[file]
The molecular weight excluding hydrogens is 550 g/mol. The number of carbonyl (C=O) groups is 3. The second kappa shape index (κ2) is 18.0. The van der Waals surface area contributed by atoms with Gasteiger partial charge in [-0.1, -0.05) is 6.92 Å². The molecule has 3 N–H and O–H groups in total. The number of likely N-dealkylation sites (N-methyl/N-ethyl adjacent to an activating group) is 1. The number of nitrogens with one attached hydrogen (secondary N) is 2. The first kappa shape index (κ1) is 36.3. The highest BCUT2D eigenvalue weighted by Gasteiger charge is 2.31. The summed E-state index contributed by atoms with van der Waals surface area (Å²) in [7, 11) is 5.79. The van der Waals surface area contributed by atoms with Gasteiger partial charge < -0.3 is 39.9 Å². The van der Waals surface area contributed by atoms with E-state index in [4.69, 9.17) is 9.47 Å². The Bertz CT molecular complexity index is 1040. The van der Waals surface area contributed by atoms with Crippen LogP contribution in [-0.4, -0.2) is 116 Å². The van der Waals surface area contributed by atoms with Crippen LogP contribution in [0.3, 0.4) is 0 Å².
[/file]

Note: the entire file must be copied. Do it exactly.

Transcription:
The molecular weight excluding hydrogens is 550 g/mol. The number of carbonyl (C=O) groups is 3. The second kappa shape index (κ2) is 18.0. The van der Waals surface area contributed by atoms with Gasteiger partial charge in [-0.1, -0.05) is 6.92 Å². The molecule has 3 N–H and O–H groups in total. The number of likely N-dealkylation sites (N-methyl/N-ethyl adjacent to an activating group) is 1. The number of nitrogens with one attached hydrogen (secondary N) is 2. The first kappa shape index (κ1) is 36.3. The highest BCUT2D eigenvalue weighted by Gasteiger charge is 2.31. The summed E-state index contributed by atoms with van der Waals surface area (Å²) in [7, 11) is 5.79. The van der Waals surface area contributed by atoms with Gasteiger partial charge < -0.3 is 39.9 Å². The van der Waals surface area contributed by atoms with E-state index in [4.69, 9.17) is 9.47 Å². The Bertz CT molecular complexity index is 1040. The van der Waals surface area contributed by atoms with Crippen LogP contribution in [-0.4, -0.2) is 116 Å². The van der Waals surface area contributed by atoms with Crippen LogP contribution in [0.3, 0.4) is 0 Å².